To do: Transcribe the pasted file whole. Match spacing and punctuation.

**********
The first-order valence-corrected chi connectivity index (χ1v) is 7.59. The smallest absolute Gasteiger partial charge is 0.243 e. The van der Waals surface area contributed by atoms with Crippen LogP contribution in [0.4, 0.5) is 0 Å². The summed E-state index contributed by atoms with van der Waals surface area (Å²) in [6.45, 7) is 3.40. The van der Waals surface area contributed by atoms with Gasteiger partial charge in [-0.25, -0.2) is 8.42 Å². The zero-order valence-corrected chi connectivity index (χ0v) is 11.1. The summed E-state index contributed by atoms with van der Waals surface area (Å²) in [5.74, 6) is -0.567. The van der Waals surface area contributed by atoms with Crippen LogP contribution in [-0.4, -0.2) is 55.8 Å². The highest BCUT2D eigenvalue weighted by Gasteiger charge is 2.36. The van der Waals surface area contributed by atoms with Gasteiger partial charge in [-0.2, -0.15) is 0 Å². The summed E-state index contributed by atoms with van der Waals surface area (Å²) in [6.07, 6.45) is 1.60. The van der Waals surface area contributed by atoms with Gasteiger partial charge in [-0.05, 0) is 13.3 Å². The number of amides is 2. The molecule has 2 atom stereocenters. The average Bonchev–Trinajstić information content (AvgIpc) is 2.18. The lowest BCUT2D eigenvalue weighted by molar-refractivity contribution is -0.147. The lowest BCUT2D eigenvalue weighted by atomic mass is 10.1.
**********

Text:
The first-order valence-corrected chi connectivity index (χ1v) is 7.59. The smallest absolute Gasteiger partial charge is 0.243 e. The van der Waals surface area contributed by atoms with Crippen LogP contribution in [0.4, 0.5) is 0 Å². The summed E-state index contributed by atoms with van der Waals surface area (Å²) in [6.45, 7) is 3.40. The van der Waals surface area contributed by atoms with Gasteiger partial charge in [-0.25, -0.2) is 8.42 Å². The zero-order valence-corrected chi connectivity index (χ0v) is 11.1. The summed E-state index contributed by atoms with van der Waals surface area (Å²) in [5.74, 6) is -0.567. The van der Waals surface area contributed by atoms with Crippen LogP contribution in [-0.4, -0.2) is 55.8 Å². The highest BCUT2D eigenvalue weighted by Gasteiger charge is 2.36. The van der Waals surface area contributed by atoms with Gasteiger partial charge in [-0.2, -0.15) is 0 Å². The summed E-state index contributed by atoms with van der Waals surface area (Å²) in [6.07, 6.45) is 1.60. The van der Waals surface area contributed by atoms with Gasteiger partial charge in [-0.05, 0) is 13.3 Å². The number of amides is 2. The molecule has 2 atom stereocenters. The average Bonchev–Trinajstić information content (AvgIpc) is 2.18. The lowest BCUT2D eigenvalue weighted by molar-refractivity contribution is -0.147. The lowest BCUT2D eigenvalue weighted by atomic mass is 10.1.